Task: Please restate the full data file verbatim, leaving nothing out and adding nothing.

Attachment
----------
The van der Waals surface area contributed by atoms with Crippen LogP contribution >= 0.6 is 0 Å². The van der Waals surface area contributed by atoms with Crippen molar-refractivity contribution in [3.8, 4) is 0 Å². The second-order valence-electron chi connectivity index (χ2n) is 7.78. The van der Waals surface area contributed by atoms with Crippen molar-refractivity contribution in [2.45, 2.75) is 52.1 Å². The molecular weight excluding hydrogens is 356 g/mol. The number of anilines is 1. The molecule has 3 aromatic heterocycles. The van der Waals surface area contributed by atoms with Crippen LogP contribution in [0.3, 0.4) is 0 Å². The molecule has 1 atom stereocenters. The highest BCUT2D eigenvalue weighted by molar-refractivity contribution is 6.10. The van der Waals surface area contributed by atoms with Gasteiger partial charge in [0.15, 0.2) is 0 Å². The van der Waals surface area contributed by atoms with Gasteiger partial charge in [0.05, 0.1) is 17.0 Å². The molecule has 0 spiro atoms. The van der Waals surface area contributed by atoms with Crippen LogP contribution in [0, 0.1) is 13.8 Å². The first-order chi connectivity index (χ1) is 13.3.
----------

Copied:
The van der Waals surface area contributed by atoms with Crippen LogP contribution >= 0.6 is 0 Å². The van der Waals surface area contributed by atoms with Crippen molar-refractivity contribution in [3.8, 4) is 0 Å². The second-order valence-electron chi connectivity index (χ2n) is 7.78. The van der Waals surface area contributed by atoms with Crippen molar-refractivity contribution in [2.45, 2.75) is 52.1 Å². The molecular weight excluding hydrogens is 356 g/mol. The number of anilines is 1. The molecule has 3 aromatic heterocycles. The van der Waals surface area contributed by atoms with Crippen LogP contribution in [0.3, 0.4) is 0 Å². The molecule has 1 atom stereocenters. The highest BCUT2D eigenvalue weighted by molar-refractivity contribution is 6.10. The van der Waals surface area contributed by atoms with Gasteiger partial charge in [0.15, 0.2) is 0 Å². The van der Waals surface area contributed by atoms with Gasteiger partial charge in [0.05, 0.1) is 17.0 Å². The molecule has 0 spiro atoms. The van der Waals surface area contributed by atoms with Crippen LogP contribution in [0, 0.1) is 13.8 Å². The first-order chi connectivity index (χ1) is 13.3.